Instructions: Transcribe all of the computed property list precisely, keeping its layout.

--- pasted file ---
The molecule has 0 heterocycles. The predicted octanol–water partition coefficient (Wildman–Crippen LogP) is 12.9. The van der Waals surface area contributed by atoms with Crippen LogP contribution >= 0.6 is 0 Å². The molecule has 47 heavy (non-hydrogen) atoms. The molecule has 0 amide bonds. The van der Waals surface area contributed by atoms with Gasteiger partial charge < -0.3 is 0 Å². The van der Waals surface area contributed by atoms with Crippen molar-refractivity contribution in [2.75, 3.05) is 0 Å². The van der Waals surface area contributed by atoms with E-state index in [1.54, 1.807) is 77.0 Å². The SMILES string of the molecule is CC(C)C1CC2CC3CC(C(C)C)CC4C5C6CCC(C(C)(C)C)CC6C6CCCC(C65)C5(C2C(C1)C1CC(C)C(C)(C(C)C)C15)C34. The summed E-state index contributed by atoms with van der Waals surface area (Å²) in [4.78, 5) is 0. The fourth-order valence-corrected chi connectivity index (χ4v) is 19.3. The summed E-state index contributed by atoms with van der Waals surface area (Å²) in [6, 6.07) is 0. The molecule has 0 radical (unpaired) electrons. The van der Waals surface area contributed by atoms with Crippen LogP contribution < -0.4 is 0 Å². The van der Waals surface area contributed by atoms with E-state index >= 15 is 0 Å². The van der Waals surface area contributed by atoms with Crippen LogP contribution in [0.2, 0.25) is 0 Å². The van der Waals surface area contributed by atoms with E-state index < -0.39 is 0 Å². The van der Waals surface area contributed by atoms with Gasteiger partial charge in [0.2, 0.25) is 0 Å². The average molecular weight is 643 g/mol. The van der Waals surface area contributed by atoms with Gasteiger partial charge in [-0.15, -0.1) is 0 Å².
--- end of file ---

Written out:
The molecule has 0 heterocycles. The predicted octanol–water partition coefficient (Wildman–Crippen LogP) is 12.9. The van der Waals surface area contributed by atoms with Crippen LogP contribution >= 0.6 is 0 Å². The molecule has 47 heavy (non-hydrogen) atoms. The molecule has 0 amide bonds. The van der Waals surface area contributed by atoms with Gasteiger partial charge < -0.3 is 0 Å². The van der Waals surface area contributed by atoms with Crippen molar-refractivity contribution in [2.75, 3.05) is 0 Å². The van der Waals surface area contributed by atoms with E-state index in [1.54, 1.807) is 77.0 Å². The SMILES string of the molecule is CC(C)C1CC2CC3CC(C(C)C)CC4C5C6CCC(C(C)(C)C)CC6C6CCCC(C65)C5(C2C(C1)C1CC(C)C(C)(C(C)C)C15)C34. The summed E-state index contributed by atoms with van der Waals surface area (Å²) in [4.78, 5) is 0. The fourth-order valence-corrected chi connectivity index (χ4v) is 19.3. The summed E-state index contributed by atoms with van der Waals surface area (Å²) in [6, 6.07) is 0. The molecule has 0 radical (unpaired) electrons. The van der Waals surface area contributed by atoms with Crippen LogP contribution < -0.4 is 0 Å². The van der Waals surface area contributed by atoms with E-state index >= 15 is 0 Å². The van der Waals surface area contributed by atoms with Crippen LogP contribution in [0.2, 0.25) is 0 Å². The van der Waals surface area contributed by atoms with E-state index < -0.39 is 0 Å². The van der Waals surface area contributed by atoms with Gasteiger partial charge in [0.2, 0.25) is 0 Å². The average molecular weight is 643 g/mol. The van der Waals surface area contributed by atoms with Gasteiger partial charge in [-0.15, -0.1) is 0 Å².